Palmerton will get a second crack in its quest to gain inclusion as a historic district.
Dale Freudenberger, anthracite region coordinator, Delaware & Lehigh National Heritage Corridor, discussed the next step in the process with members of the Palmerton Area Chamber of Commerce on Tuesday.
Freudenberger said he and Palmerton Area Historical Society member George Ashman traveled to Harrisburg earlier this month as the Pennsylvania State Review Board's Historic Preservation Board reviewed the borough's proposal for nomination to the National Register of Historic Places.
However, Freudenberger said that upon review, the board felt that the borough's application needed additional documentation, and was, therefore, denied.
"It was a little bit of a surprise," Freudenberger said. "They love Palmerton as a community."
Freudenberger said the next meeting of the Historic Preservation Board at the state level is in February, at which time Palmerton's application could be approved.
"They felt they needed more detail about the community being a planned community," he said. "They want to see a lot more detail on the documentation."
Last month, Lansford received its designation as a historic district, joining Jim Thorpe as the only towns in Carbon County for listing in the National Register of Historic Places.
Palmerton's nomination is based upon the town's history and design as a well-planned, 'Industrial Company Town', Freudenberger said. If the borough receives inclusion, it would be the first in the state to be approved under that criteria, he said.
The district is roughly bounded by Tomb Street, Princeton Avenue, Mauch Chunk Road, Edgemont Avenue, 3rd Street, Fireline Road, 5th Street, Lafayette Avenue, State Road, Avenue B, Columbia Avenue, 8th Street and Avenue A.
Freudenberger previously said the Pennsylvania Historical Museum Commission approved a Keystone Historic Preservation Grant for $10,000 toward the National Register nomination in the summer of 2011. The Palmerton Area Historical Society contributed $10,000 as well, he said.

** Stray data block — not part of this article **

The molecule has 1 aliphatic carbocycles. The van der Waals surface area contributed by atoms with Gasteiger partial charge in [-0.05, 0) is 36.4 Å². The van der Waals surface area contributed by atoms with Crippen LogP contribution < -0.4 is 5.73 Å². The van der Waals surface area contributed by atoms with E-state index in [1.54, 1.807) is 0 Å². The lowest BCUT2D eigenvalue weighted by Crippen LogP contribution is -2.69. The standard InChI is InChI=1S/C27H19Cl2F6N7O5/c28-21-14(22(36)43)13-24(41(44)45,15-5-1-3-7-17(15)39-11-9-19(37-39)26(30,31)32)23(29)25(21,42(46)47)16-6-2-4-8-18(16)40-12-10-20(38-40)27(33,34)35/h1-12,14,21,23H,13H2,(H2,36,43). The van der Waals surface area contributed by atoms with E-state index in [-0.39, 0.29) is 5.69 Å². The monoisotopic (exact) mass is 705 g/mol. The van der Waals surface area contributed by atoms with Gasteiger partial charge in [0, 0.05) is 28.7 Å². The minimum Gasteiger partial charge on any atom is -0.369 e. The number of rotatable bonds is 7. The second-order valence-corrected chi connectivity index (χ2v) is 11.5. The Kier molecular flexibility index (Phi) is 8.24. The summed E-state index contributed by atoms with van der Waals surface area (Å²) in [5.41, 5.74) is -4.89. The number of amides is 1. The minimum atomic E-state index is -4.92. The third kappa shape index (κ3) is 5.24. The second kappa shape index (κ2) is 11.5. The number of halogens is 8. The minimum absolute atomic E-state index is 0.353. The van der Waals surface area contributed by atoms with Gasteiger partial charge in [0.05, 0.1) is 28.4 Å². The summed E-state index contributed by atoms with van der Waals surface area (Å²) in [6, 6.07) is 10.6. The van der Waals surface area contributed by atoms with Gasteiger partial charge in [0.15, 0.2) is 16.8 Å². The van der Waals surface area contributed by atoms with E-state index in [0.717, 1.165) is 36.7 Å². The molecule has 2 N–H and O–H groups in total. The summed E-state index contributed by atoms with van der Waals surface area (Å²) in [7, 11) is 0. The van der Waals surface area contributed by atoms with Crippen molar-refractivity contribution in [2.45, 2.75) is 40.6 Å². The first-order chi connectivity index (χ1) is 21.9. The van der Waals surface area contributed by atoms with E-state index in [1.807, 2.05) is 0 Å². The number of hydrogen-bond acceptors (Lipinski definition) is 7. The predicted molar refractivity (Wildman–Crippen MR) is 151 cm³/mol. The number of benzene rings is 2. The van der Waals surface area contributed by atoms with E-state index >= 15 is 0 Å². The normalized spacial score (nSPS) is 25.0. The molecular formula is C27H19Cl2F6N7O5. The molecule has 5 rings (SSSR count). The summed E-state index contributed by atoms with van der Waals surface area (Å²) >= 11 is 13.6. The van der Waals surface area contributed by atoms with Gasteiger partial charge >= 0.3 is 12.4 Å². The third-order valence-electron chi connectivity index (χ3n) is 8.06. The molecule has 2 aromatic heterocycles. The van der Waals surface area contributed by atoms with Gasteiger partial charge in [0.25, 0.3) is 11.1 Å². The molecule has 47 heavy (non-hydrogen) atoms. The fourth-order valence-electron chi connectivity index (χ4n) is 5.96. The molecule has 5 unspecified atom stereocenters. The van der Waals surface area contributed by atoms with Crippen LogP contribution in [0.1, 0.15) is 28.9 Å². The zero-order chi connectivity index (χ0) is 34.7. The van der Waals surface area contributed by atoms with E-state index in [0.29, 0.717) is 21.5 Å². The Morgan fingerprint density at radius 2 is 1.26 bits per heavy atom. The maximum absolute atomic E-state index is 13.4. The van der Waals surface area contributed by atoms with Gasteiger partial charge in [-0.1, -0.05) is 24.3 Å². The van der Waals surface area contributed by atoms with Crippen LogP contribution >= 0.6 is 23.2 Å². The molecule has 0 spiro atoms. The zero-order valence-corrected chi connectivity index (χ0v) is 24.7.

In March, members of the Palmerton Area Historical Society met in the Knight's Gallery on the second floor of the Palmerton Area Library with Freudenberger to discuss the borough's potential inclusion as a National Historic District.
The National Register of Historic Places is the nation's official list of properties recognized for their significance in American history, architecture, archaeology, engineering and culture.
The National Register Program was established by the National Historic Preservation Act of 1966 to coordinate and support public and private efforts to identify, evaluate, and protect our historic and archaeologic resources.
National Register properties include districts, sites, buildings, structures, and objects. They can be significant to a local community, a state, an Indian tribe, or the nation as a whole.
The Pennsylvania Historical and Museum Commission is the commonwealth's official history agency. The Pennsylvania Historical and Museum Commission's Bureau for Historic Preservation maintains the commonwealth's inventory of historic properties and prehistoric sites and manages the National Register of Historic Places in Pennsylvania.
The borough will celebrate the centennial of its incorporation with the dedication of the Palmerton Veteran's Memorial at noon on Sunday, Nov. 11, in the borough park.